The University of Nottingham will spearhead three of the innovative programmes aimed at combatting the bacteria’s formation, survival and spread throughout the production chain.
The studies, coordinated by the Biotechnology and Biological Science Research Council (BBSRC), are part of a concerted attack on the bug that is the leading cause of food poisoning in the UK, which costs the economy an estimated £600m annually.
Scientists from Nottingham said they would focus on Campylobacter in poultry as this is the most common source of the bacteria. Around two thirds of fresh retail poultry is believed to be tainted with the organism, said the Food Standards Agency (FSA), which, along with the Department for Environment, Food and Rural Affairs (Defra) is co-funding the research.
Andrew Wadge, the agency’s chief scientist: "Improving public health by tackling Campylobacter is a key priority for the FSA. The levels found on raw chicken are too high in the UK and we are working with industry to reduce them significantly. “
One of the projects will examine the use of bacteriophage as a viable biocontrol against Campylobacter. A bacteriophage is a naturally occurring virus that kills specific bacteria and the scientists hope to use these to prevent campylobacter from colonizing poultry and poultry meat, said project leader Ian Connerton, food safety professors at the School of Biosciences.
Bacteriophages target Campylobacter only and ignore so-called ‘friendly’ bacteria. As they are commonly present in the environment, humans encounter them every day, including in fresh produce.
The food safety professor will also be heading up a second programme which will examine the presence of Campylobacter throughout the production chain.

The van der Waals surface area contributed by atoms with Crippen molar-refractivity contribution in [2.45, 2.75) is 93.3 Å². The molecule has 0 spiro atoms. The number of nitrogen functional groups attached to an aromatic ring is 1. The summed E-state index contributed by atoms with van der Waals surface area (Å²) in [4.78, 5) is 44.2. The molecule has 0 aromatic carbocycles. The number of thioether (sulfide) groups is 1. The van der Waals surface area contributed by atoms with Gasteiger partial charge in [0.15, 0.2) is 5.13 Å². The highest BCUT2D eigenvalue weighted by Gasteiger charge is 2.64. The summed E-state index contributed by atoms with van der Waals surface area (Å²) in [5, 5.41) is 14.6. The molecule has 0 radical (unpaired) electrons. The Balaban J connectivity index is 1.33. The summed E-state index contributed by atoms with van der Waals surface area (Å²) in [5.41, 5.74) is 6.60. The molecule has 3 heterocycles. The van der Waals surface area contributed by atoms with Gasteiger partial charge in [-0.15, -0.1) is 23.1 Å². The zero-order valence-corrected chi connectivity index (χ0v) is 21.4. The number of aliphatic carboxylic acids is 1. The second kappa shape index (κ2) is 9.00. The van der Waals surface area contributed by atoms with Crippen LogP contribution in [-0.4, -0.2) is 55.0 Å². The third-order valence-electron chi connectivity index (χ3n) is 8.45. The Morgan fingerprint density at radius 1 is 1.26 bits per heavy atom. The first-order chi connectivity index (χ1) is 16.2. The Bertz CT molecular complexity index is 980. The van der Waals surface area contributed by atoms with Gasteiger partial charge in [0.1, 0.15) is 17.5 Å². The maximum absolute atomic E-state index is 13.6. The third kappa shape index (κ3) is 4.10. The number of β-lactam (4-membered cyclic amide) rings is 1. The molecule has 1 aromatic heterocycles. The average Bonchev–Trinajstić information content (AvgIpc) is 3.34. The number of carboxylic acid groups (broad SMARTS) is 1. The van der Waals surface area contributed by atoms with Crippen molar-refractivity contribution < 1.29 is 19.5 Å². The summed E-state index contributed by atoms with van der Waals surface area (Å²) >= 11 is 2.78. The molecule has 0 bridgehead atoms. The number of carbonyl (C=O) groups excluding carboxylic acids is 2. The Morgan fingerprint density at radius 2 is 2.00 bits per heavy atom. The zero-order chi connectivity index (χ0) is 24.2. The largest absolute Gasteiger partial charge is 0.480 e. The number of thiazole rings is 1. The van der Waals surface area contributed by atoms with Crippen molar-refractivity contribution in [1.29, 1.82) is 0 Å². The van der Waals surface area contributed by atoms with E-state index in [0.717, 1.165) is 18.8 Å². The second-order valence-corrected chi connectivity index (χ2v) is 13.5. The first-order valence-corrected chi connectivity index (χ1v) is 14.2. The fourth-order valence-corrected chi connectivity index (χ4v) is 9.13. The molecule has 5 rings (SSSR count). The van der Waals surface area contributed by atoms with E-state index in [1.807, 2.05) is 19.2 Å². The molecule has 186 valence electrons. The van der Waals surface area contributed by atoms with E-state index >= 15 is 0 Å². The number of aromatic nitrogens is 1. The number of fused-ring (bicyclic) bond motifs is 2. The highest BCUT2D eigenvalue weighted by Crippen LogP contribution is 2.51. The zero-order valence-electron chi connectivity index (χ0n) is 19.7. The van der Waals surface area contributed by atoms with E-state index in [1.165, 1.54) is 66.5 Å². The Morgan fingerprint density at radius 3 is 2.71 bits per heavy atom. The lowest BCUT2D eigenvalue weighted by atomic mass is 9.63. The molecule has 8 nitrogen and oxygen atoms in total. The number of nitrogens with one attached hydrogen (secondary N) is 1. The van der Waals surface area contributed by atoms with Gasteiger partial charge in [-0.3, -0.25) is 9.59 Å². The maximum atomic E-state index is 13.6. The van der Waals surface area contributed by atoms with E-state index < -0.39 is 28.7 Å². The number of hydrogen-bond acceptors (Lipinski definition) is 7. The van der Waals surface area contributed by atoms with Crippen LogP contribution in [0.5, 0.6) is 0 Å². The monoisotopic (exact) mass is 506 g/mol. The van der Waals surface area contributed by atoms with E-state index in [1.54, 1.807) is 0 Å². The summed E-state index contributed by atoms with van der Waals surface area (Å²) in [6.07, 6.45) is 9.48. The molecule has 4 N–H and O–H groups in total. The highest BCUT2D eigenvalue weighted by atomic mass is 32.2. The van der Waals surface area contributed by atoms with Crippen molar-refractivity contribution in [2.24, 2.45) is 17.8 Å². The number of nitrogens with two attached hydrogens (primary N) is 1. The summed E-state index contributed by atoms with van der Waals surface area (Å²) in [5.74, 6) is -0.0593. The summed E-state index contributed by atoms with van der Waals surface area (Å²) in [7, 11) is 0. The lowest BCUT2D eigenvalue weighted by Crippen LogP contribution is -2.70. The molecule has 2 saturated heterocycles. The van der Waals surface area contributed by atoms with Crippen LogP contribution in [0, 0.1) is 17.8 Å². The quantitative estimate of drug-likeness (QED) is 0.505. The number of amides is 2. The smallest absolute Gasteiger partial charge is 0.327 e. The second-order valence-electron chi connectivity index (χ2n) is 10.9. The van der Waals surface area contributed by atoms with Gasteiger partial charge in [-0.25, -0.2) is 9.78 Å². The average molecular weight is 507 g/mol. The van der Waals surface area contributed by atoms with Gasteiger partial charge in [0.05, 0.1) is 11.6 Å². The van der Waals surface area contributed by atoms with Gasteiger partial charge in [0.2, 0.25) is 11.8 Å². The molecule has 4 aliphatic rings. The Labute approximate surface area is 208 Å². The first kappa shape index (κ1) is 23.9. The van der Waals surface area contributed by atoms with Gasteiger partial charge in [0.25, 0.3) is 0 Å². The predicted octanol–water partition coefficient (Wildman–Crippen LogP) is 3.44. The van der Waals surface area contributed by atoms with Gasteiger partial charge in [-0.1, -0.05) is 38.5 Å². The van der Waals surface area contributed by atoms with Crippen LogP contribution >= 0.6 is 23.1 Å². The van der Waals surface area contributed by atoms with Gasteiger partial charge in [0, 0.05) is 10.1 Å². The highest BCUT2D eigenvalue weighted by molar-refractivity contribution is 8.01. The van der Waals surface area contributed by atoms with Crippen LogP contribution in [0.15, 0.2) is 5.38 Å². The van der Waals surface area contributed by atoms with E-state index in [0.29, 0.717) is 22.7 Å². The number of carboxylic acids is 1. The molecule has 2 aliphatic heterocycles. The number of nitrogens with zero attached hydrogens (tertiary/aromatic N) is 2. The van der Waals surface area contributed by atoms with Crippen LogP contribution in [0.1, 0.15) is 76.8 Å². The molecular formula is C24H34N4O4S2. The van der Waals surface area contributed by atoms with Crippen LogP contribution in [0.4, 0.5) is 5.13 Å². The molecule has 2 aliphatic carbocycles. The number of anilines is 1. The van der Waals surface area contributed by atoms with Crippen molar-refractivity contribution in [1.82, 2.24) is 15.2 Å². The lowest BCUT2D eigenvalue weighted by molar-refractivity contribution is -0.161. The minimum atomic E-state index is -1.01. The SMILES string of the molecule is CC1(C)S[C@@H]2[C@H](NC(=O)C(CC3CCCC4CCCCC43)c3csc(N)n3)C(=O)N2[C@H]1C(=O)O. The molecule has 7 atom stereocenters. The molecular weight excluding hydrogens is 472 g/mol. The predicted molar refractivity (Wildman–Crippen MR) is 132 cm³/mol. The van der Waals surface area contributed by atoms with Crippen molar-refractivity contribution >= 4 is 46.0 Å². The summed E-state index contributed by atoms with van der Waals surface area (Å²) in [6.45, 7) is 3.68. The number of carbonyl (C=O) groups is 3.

All stages of poultry production from farm to retail will be surveyed to record contamination levels and types of the organism present.
This will enable development of a mathematical model that can be used to assess the effects implementing multiple intervention and how useful these might be in reducing exposure to the bacteria, said the team.
“There is a need to find sustainable approaches to control Campylobacters contaminating poultry,” added Prof Connerton. “We are examining the feasibility of biological means and, with industry, how commercial processing measures can be optimized to improve food safety for the consumer.”
A separate project will look at developing a vaccine against the bacteria. The major challenge in this is the ability of Campylobacter to disguise itself against antibodies produced by chickens to avoid detection and clearance – so-called ‘phase variation’.
“This project will monitor changes to surface structures of Campylobacter during infection,” said Dr Michael Jones, a lecturer in microbiology and molecular biology in Nottingham’s School of Veterinary Medicine and Science.
He added: “These changes are how the bacteria avoid being seen by the host immune system and may explain why vaccination against this bacterium does not remove it from the food chain. The data generated during this project will help in the development of more effective vaccines against this pathogen.”